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This chapter describes an optimization implemented in Sun's version of the Java Virtual Machine. In this optimization, compiled Java Virtual Machine code is modified at run time for better performance.
The optimization takes the form of a set of pseudo-instructions. These are variants of normal Java Virtual Machine instructions that take advantage of information learned at run time to do less work than the original instructions. The pseudo-instructions are distinguishable by the suffix _quick in their mnemonics.
It is important to understand that these pseudo-instructions are not part of the Java Virtual Machine specification or instruction set. They are invisible outside of a Java Virtual Machine implementation. However, inside a Java Virtual Machine implementation they have proven to be an effective optimization.
The technique documented in this chapter is covered by U.S. Patent 5,367,685.
For instructions that are rewritten, each instance of the instruction is replaced on its first execution by a _quick pseudo-instruction. Subsequent execution of that instruction instance is always the _quick variant. Most instructions with _quick variants have just a single alternative version, although some have several.
In all cases, the instructions with _quick variants reference the constant pool, a fairly costly operation. The _quick pseudo-instructions save time by exploiting the fact that, while the first time an instruction referencing the constant pool must dynamically resolve the constant pool entry, subsequent invocations of that same instruction must reference the same object and need not resolve the entry again. The rewriting process is as follows:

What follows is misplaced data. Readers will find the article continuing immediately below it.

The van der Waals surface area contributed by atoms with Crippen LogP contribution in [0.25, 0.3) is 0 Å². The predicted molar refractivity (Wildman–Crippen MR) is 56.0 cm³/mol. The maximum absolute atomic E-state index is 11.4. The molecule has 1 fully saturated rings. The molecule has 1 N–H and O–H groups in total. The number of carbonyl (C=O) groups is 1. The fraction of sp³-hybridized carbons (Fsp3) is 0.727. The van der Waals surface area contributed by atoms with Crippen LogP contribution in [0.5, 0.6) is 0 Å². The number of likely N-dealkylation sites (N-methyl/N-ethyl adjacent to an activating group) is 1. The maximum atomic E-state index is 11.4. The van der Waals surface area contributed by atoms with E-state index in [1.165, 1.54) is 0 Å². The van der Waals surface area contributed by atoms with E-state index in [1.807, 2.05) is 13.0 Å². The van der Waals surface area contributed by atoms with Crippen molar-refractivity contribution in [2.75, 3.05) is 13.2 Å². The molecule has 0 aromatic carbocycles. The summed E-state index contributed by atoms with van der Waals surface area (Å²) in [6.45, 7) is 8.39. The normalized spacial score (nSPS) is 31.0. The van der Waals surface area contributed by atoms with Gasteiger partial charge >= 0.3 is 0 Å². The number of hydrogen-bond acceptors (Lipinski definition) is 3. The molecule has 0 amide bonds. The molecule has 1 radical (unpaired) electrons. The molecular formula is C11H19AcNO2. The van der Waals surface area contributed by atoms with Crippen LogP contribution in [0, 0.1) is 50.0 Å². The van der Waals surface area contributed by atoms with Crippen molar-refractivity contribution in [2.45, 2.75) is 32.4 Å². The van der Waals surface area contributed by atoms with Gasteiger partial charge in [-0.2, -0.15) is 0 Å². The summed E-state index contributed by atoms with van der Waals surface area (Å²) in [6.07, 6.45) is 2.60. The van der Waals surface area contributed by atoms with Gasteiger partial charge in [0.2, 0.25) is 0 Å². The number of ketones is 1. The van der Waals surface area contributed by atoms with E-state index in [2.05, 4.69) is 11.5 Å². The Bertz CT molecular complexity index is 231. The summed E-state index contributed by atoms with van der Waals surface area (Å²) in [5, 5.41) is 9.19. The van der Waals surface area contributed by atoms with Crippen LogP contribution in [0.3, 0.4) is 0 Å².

The _quick variant of an instruction can assume that the item in the constant pool has already been resolved and that this resolution did not generate any errors. It simply performs the intended operation on the resolved item. A significant amount of time is thus saved on all subsequent invocations of the pseudo-instruction.
classfiles. They are normally an invisible implementation detail, so that decisions such as opcode choices are left up to the implementor.
However, there are exceptions to this rule. Certain tools such as debuggers and just-in-time (JIT) code generators may need to know details about the _quick pseudo-instructions so that they can operate on code that has already been executed. An implementation of the Java Virtual Machine may use techniques similar to but different from Sun's _quick pseudo-instructions, or may use different opcode numbers from Sun's implementation. Tools assuming the details of Sun's _quick pseudo-instructions may not work with these differing implementations.
APIs are being developed for debuggers and JIT code generators. These APIs may provide ways of hiding details of internal pseudo-instructions so that tools that are independent of internal implementation details can be written. However, as of this writing these APIs have not yet been established, so in the meantime we document opcode values together with other details of Sun's _quick instructions. Tools can assume that implementations of the Java Virtual Machine that derive from Sun's, or that are written to be compatible with Sun's implementation, will follow the specification given below.
[email protected] for more information about the status of debugger and JIT code generator APIs.
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Java Virtual Machine Specification
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